Project 40 Essay 1

Literacy as behaviour, process, and social activity

4o logo 1972–2012

December 2012
Also published as PETAA Paper 188

Professor Peter FreebodyProfessor Peter Freebody

Faculty of Education and Social Work, The University of Sydney

The first in a series of Project 40 essays supported by video interviews and key PETAA resources.

Video interview  

What can we say about PETAA’s 40th anniversary?


Personal reflections on PETAA’s 40th anniversary

A first comment is that the changes confronting Australian primary English teachers over this period, and therefore the challenges of providing these teachers with useful resources and ideas, are such that this association’s years might be thought of as being like dog-years — you multiply the human years by about five, so 40 becomes 200.

On such a momentous anniversary it would be heartwarming to find this association still showing signs of life; so it is all the more impressive to find it thriving.

Second, marking this anniversary gives us an opportunity to look back at the four decades travelled to see if we can trace out an interpretable journey. PETAA appeared out of the then eight-year-old Australian Association for the Teaching of English, just a breath before the Karmel Report appeared, the Commonwealth Schools Commission formed, and moments before the ascendancy of Australia’s first commonwealth Labor government in 23 years. Clearly this moment brought along a sense of general renewal and redirection, perhaps most dramatically felt in education. Professionally, culturally, ideologically and intellectually, that feels like dog-years ago.

To develop a sense of what an anniversary means, we need at least a sketch of a history lesson, in this case, a lesson about the state of teaching English in primary schools over the last 40 years, and about the ways in which PETAA may have contributed both directly and indirectly to any changes we can observe over the period. Responsive education associations know when and how to lead and to follow, to caution and to encourage, all the while informing teaching and learning. We might develop an assessment of what kind of offerings PETAA has made on those counts.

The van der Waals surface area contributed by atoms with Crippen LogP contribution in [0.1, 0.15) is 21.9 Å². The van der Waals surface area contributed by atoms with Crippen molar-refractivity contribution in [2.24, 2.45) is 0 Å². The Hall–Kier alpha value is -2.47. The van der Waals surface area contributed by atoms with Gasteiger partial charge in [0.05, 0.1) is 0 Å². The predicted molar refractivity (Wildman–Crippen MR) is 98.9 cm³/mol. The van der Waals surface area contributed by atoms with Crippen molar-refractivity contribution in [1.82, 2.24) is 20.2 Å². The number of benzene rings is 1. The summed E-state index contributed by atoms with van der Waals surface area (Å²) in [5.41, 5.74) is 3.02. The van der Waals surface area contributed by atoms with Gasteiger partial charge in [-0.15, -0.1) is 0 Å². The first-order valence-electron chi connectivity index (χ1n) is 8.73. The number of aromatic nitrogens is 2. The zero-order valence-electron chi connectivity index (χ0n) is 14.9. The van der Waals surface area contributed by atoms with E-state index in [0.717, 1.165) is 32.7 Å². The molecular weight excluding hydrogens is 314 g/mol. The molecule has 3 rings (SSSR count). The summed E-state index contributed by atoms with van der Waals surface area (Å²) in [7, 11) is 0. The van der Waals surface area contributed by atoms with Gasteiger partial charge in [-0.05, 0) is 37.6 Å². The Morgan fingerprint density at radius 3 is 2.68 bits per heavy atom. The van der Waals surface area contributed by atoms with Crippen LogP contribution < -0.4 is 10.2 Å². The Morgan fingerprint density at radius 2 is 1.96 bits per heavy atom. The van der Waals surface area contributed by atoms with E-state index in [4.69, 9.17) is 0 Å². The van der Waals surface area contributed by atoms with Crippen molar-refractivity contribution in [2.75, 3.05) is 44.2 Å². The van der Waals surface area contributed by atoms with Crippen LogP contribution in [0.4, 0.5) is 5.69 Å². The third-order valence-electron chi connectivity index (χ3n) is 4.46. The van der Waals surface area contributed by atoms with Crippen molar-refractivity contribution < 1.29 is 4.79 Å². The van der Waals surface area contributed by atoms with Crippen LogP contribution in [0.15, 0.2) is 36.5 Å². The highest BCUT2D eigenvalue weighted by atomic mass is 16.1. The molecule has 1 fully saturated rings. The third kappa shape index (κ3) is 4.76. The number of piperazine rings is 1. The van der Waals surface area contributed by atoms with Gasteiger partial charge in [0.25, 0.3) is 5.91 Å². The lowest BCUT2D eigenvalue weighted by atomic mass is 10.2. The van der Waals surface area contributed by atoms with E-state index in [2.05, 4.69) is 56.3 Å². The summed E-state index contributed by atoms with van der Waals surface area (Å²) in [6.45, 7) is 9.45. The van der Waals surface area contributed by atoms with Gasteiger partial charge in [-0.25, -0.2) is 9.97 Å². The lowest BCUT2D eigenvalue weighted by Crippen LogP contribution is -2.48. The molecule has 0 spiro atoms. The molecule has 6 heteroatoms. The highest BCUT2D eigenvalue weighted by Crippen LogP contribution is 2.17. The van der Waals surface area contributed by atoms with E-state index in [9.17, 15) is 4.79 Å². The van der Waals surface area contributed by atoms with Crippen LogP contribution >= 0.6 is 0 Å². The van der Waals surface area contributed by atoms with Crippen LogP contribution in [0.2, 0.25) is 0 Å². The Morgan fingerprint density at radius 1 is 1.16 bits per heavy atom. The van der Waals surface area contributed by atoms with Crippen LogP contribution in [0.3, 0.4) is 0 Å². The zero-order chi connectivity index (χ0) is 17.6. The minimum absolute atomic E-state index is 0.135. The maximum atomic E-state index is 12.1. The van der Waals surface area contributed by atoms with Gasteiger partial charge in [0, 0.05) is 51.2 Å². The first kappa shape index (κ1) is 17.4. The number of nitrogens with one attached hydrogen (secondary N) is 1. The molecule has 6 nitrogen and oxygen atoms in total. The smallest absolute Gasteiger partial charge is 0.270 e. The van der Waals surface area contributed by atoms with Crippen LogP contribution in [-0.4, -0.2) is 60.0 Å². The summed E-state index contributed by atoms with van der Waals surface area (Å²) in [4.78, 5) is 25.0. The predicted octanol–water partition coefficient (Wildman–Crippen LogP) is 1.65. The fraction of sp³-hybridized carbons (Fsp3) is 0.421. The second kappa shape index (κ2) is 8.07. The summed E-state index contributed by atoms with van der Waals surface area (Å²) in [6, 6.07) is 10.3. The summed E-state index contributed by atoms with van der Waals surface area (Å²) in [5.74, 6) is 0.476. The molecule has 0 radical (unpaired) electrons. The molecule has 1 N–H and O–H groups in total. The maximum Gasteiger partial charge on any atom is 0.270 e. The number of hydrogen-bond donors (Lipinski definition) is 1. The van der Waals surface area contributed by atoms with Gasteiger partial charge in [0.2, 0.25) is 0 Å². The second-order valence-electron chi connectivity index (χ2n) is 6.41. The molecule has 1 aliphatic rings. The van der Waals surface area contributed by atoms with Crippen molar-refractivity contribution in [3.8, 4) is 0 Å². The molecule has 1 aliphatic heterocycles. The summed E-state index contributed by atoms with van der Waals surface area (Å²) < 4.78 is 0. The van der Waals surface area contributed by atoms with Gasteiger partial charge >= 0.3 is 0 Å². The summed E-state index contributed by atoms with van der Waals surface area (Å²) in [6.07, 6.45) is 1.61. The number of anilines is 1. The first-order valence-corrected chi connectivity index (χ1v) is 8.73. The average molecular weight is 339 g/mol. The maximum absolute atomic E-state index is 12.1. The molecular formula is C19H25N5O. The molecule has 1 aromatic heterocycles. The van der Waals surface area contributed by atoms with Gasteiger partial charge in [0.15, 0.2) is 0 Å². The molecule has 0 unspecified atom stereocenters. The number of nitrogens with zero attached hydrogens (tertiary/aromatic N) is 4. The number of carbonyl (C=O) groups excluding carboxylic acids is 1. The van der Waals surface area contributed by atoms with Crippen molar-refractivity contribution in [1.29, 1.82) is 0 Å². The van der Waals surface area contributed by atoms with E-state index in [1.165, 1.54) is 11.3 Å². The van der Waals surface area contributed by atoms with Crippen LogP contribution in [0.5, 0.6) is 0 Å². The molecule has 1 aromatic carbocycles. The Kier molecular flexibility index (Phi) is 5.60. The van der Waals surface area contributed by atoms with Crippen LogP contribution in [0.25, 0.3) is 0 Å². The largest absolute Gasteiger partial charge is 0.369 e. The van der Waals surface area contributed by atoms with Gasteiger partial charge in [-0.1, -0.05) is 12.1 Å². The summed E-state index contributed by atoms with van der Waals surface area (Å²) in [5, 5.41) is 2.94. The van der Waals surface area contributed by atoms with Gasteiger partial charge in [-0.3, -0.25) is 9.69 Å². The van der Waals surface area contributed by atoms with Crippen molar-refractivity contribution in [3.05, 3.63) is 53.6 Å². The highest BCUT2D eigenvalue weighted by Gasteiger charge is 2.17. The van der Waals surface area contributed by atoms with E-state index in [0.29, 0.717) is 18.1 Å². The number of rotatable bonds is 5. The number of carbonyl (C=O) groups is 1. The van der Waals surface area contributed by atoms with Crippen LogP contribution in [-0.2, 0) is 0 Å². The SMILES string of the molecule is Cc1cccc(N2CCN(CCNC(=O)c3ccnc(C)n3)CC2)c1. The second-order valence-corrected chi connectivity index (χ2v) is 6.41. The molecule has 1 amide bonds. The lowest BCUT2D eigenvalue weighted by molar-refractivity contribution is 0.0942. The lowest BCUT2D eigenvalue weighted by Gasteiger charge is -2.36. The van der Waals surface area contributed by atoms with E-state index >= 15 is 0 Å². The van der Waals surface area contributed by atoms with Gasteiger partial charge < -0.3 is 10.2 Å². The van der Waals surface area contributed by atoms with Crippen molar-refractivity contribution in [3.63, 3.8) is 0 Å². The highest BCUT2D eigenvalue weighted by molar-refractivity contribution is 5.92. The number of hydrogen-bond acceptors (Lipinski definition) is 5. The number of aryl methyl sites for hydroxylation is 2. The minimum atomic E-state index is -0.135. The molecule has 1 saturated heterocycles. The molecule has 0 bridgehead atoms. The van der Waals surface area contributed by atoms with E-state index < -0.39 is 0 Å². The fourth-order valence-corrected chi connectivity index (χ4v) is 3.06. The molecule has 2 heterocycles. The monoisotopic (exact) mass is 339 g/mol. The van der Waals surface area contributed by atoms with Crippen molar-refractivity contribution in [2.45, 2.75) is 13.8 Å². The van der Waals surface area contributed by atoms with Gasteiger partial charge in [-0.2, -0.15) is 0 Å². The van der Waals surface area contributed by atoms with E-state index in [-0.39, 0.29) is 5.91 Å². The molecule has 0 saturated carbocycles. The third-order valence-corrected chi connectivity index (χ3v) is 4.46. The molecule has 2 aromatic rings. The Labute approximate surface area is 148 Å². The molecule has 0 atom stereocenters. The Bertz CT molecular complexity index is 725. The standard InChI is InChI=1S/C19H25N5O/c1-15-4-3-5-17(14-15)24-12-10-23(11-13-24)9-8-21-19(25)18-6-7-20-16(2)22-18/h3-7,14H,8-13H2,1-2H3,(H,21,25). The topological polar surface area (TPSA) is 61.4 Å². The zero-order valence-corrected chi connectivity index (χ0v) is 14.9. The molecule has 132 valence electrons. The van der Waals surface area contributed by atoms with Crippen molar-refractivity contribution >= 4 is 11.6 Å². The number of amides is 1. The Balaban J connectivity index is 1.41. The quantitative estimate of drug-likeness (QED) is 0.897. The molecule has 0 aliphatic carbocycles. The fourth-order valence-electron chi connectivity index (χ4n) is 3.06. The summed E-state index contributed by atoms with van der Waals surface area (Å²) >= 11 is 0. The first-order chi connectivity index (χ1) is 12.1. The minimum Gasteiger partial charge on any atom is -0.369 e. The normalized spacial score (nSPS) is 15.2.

1972 English

When we consider the state of English education around 1972, as practice, research and policy, we do find some lessons to be had about then and now. One is that across Australian settings in general, English, language and literacy were not thought of as unified or even particularly connected educational efforts in 1972.

This seems to apply even in the case of the primary school years, where the integration of knowledge domains, skills, attitudes and processes was generally more prevalent than in secondary education. In some curriculum formations, English-in-use, as a resource for communicating — largely in written forms but gradually also as oral communication — was the principal responsibility of the primary years; English-as-literary-studies and cultural heritage preoccupied the secondary years.

In other places, it was not English at all that was named as a primary school curriculum area, but rather the Language Arts was, whether formally in some places, as in the US, or operationally in other Anglophone countries (Freebody & Gilbert, 1999; Monaghan & Hartman, 2011).

A noticeable feature of that terrain concerns what we now think of as literacy education. In the early 1970s the professional development and research activities aimed at literacy education, along with the teacher education programs that addressed this topic, were not only named as, but largely were, ‘reading’ education. In 1975 the 'Australian Reading Association' was formed, and it was to be 20 years before that name was changed to the 'Australian Literacy Educators' Association' (ALEA). That change tells us that this association was, overtly at least, to be mainly about and for educators and their daily work, not about packages, formal curricula, or jurisdiction-level policy.

From reading to literacy: PETAA resources


Exploring the New English
Better reading/writing - Now!
Teaching Literature
Learning to read the media
Towards A Reading Writing Classroom
Word Magic: poetry as shared adventure
PETA Guide To Childrens’ Literacy
The Reading Environment
Tell Me: children, reading and talk

Inside Whole Language
Beyond the Reading Wars

Literacy at Home and School
Every Child Can Write
Now We Want to Write